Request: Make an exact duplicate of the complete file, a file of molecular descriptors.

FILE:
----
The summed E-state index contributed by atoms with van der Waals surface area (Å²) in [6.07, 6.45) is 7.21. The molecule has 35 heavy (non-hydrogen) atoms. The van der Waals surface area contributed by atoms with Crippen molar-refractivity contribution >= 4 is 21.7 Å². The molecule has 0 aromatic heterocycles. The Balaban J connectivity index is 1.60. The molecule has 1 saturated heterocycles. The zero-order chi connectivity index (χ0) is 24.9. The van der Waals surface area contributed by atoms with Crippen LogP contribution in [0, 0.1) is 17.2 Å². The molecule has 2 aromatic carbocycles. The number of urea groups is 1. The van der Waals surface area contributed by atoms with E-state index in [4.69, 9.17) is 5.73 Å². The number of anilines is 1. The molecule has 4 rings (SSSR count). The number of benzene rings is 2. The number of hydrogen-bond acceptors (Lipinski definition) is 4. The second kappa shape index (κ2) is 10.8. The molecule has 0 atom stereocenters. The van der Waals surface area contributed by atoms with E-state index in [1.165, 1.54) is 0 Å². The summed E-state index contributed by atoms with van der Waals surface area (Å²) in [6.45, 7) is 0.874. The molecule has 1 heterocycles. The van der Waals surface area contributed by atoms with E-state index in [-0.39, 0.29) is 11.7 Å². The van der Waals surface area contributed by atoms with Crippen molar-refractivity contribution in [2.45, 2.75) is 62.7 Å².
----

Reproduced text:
The summed E-state index contributed by atoms with van der Waals surface area (Å²) in [6.07, 6.45) is 7.21. The molecule has 35 heavy (non-hydrogen) atoms. The van der Waals surface area contributed by atoms with Crippen molar-refractivity contribution >= 4 is 21.7 Å². The molecule has 0 aromatic heterocycles. The Balaban J connectivity index is 1.60. The molecule has 1 saturated heterocycles. The zero-order chi connectivity index (χ0) is 24.9. The van der Waals surface area contributed by atoms with Crippen LogP contribution in [0, 0.1) is 17.2 Å². The molecule has 2 aromatic carbocycles. The number of urea groups is 1. The van der Waals surface area contributed by atoms with E-state index in [4.69, 9.17) is 5.73 Å². The number of anilines is 1. The molecule has 4 rings (SSSR count). The number of benzene rings is 2. The number of hydrogen-bond acceptors (Lipinski definition) is 4. The second kappa shape index (κ2) is 10.8. The molecule has 0 atom stereocenters. The van der Waals surface area contributed by atoms with E-state index in [1.165, 1.54) is 0 Å². The summed E-state index contributed by atoms with van der Waals surface area (Å²) in [6.45, 7) is 0.874. The molecule has 1 heterocycles. The van der Waals surface area contributed by atoms with E-state index in [-0.39, 0.29) is 11.7 Å². The van der Waals surface area contributed by atoms with Crippen molar-refractivity contribution in [2.45, 2.75) is 62.7 Å².